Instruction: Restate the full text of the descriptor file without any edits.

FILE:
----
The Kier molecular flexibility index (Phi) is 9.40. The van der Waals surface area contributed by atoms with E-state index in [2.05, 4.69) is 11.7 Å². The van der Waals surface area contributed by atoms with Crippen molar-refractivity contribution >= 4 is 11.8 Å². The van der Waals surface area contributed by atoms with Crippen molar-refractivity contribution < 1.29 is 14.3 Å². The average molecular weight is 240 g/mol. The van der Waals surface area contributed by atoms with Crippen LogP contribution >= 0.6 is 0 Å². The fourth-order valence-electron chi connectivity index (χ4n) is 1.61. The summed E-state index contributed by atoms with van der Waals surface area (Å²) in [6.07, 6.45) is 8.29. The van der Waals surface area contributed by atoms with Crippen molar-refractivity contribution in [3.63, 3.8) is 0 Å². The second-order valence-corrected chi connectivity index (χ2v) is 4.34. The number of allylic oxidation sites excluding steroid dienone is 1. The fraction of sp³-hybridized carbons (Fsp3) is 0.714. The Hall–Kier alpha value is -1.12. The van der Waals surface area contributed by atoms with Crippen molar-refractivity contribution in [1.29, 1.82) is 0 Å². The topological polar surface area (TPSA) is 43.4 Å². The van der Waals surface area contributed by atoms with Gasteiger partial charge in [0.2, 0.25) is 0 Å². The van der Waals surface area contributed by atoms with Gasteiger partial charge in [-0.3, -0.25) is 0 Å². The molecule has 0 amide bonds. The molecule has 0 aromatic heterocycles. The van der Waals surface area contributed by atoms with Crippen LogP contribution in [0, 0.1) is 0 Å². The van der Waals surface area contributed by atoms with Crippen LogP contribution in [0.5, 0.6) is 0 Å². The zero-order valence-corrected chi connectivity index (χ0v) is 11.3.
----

The Kier molecular flexibility index (Phi) is 9.40. The van der Waals surface area contributed by atoms with E-state index in [2.05, 4.69) is 11.7 Å². The van der Waals surface area contributed by atoms with Crippen molar-refractivity contribution >= 4 is 11.8 Å². The van der Waals surface area contributed by atoms with Crippen molar-refractivity contribution < 1.29 is 14.3 Å². The average molecular weight is 240 g/mol. The van der Waals surface area contributed by atoms with Crippen LogP contribution >= 0.6 is 0 Å². The fourth-order valence-electron chi connectivity index (χ4n) is 1.61. The summed E-state index contributed by atoms with van der Waals surface area (Å²) in [6.07, 6.45) is 8.29. The van der Waals surface area contributed by atoms with Crippen molar-refractivity contribution in [3.63, 3.8) is 0 Å². The second-order valence-corrected chi connectivity index (χ2v) is 4.34. The number of allylic oxidation sites excluding steroid dienone is 1. The fraction of sp³-hybridized carbons (Fsp3) is 0.714. The Hall–Kier alpha value is -1.12. The van der Waals surface area contributed by atoms with Crippen molar-refractivity contribution in [1.29, 1.82) is 0 Å². The topological polar surface area (TPSA) is 43.4 Å². The van der Waals surface area contributed by atoms with Gasteiger partial charge in [0.2, 0.25) is 0 Å². The van der Waals surface area contributed by atoms with Gasteiger partial charge in [-0.3, -0.25) is 0 Å². The molecule has 0 amide bonds. The molecule has 0 aromatic heterocycles. The van der Waals surface area contributed by atoms with Crippen LogP contribution in [0, 0.1) is 0 Å². The van der Waals surface area contributed by atoms with Crippen LogP contribution in [0.5, 0.6) is 0 Å². The zero-order valence-corrected chi connectivity index (χ0v) is 11.3.